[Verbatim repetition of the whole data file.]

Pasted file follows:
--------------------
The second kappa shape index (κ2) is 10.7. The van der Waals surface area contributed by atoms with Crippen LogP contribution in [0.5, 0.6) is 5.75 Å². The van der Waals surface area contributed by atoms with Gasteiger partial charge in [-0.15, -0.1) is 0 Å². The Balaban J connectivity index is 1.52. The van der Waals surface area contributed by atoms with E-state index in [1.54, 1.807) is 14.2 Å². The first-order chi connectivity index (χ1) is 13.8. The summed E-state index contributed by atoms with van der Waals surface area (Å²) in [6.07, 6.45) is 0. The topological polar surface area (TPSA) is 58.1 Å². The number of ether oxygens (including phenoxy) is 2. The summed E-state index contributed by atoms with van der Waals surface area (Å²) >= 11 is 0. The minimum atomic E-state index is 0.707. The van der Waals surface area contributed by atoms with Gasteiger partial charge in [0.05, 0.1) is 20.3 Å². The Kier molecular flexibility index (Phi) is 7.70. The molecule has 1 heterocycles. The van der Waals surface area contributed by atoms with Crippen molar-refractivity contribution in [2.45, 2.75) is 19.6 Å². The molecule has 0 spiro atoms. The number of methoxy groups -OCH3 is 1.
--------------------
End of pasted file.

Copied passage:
The second kappa shape index (κ2) is 10.7. The van der Waals surface area contributed by atoms with Crippen LogP contribution in [0.5, 0.6) is 5.75 Å². The van der Waals surface area contributed by atoms with Gasteiger partial charge in [-0.15, -0.1) is 0 Å². The Balaban J connectivity index is 1.52. The van der Waals surface area contributed by atoms with E-state index in [1.54, 1.807) is 14.2 Å². The first-order chi connectivity index (χ1) is 13.8. The summed E-state index contributed by atoms with van der Waals surface area (Å²) in [6.07, 6.45) is 0. The topological polar surface area (TPSA) is 58.1 Å². The number of ether oxygens (including phenoxy) is 2. The summed E-state index contributed by atoms with van der Waals surface area (Å²) >= 11 is 0. The minimum atomic E-state index is 0.707. The van der Waals surface area contributed by atoms with Gasteiger partial charge in [0.05, 0.1) is 20.3 Å². The Kier molecular flexibility index (Phi) is 7.70. The molecule has 1 heterocycles. The van der Waals surface area contributed by atoms with Crippen molar-refractivity contribution in [2.45, 2.75) is 19.6 Å². The molecule has 0 spiro atoms. The number of methoxy groups -OCH3 is 1.